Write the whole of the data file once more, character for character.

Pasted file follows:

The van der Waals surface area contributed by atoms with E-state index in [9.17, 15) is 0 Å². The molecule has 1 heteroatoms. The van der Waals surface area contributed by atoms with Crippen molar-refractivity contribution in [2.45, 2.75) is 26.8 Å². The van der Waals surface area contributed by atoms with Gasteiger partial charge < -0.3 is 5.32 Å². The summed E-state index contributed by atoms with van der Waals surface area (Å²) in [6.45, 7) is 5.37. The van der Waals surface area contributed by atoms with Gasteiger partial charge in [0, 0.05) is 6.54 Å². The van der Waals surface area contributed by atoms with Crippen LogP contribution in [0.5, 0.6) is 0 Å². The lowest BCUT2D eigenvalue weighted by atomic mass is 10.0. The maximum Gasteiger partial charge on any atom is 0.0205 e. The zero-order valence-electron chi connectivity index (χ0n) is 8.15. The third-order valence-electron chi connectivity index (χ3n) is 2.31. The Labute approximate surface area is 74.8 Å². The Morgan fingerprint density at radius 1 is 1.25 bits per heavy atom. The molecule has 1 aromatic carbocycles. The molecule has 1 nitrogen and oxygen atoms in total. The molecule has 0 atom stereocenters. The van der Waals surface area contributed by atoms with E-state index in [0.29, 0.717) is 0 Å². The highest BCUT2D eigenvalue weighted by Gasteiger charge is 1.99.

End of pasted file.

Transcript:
The van der Waals surface area contributed by atoms with E-state index in [9.17, 15) is 0 Å². The molecule has 1 heteroatoms. The van der Waals surface area contributed by atoms with Crippen molar-refractivity contribution in [2.45, 2.75) is 26.8 Å². The van der Waals surface area contributed by atoms with Gasteiger partial charge < -0.3 is 5.32 Å². The summed E-state index contributed by atoms with van der Waals surface area (Å²) in [6.45, 7) is 5.37. The van der Waals surface area contributed by atoms with Gasteiger partial charge in [0, 0.05) is 6.54 Å². The van der Waals surface area contributed by atoms with Crippen LogP contribution in [0.5, 0.6) is 0 Å². The lowest BCUT2D eigenvalue weighted by atomic mass is 10.0. The maximum Gasteiger partial charge on any atom is 0.0205 e. The zero-order valence-electron chi connectivity index (χ0n) is 8.15. The third-order valence-electron chi connectivity index (χ3n) is 2.31. The Labute approximate surface area is 74.8 Å². The Morgan fingerprint density at radius 1 is 1.25 bits per heavy atom. The molecule has 1 aromatic carbocycles. The molecule has 1 nitrogen and oxygen atoms in total. The molecule has 0 atom stereocenters. The van der Waals surface area contributed by atoms with E-state index in [0.29, 0.717) is 0 Å². The highest BCUT2D eigenvalue weighted by Gasteiger charge is 1.99.